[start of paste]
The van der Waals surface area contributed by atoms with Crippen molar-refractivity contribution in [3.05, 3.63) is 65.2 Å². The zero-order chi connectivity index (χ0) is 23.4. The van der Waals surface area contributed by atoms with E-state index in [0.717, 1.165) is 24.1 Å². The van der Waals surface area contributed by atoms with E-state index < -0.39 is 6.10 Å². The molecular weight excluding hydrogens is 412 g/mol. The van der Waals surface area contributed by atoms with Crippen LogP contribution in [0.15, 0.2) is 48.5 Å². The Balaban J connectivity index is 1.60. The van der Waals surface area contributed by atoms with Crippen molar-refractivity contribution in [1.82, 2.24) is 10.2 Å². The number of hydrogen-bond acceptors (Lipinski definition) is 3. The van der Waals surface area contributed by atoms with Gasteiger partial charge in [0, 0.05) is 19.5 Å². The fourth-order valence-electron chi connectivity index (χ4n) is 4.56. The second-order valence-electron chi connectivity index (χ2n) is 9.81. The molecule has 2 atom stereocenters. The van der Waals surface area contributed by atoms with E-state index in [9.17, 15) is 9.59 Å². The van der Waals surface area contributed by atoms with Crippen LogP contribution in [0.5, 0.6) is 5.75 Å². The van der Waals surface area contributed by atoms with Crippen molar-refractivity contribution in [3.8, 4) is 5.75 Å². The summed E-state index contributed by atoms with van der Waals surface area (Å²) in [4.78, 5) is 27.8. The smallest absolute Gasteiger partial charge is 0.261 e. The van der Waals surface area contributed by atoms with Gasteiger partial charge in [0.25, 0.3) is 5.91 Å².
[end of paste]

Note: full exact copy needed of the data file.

The van der Waals surface area contributed by atoms with Crippen molar-refractivity contribution in [3.05, 3.63) is 65.2 Å². The zero-order chi connectivity index (χ0) is 23.4. The van der Waals surface area contributed by atoms with E-state index in [0.717, 1.165) is 24.1 Å². The van der Waals surface area contributed by atoms with E-state index < -0.39 is 6.10 Å². The molecular weight excluding hydrogens is 412 g/mol. The van der Waals surface area contributed by atoms with Crippen LogP contribution in [0.15, 0.2) is 48.5 Å². The Balaban J connectivity index is 1.60. The van der Waals surface area contributed by atoms with Crippen molar-refractivity contribution in [1.82, 2.24) is 10.2 Å². The number of hydrogen-bond acceptors (Lipinski definition) is 3. The van der Waals surface area contributed by atoms with Gasteiger partial charge in [0, 0.05) is 19.5 Å². The fourth-order valence-electron chi connectivity index (χ4n) is 4.56. The second-order valence-electron chi connectivity index (χ2n) is 9.81. The molecule has 2 atom stereocenters. The van der Waals surface area contributed by atoms with E-state index in [9.17, 15) is 9.59 Å². The van der Waals surface area contributed by atoms with Crippen LogP contribution in [0.5, 0.6) is 5.75 Å². The van der Waals surface area contributed by atoms with Crippen molar-refractivity contribution in [3.8, 4) is 5.75 Å². The summed E-state index contributed by atoms with van der Waals surface area (Å²) in [4.78, 5) is 27.8. The smallest absolute Gasteiger partial charge is 0.261 e. The van der Waals surface area contributed by atoms with Gasteiger partial charge in [0.25, 0.3) is 5.91 Å².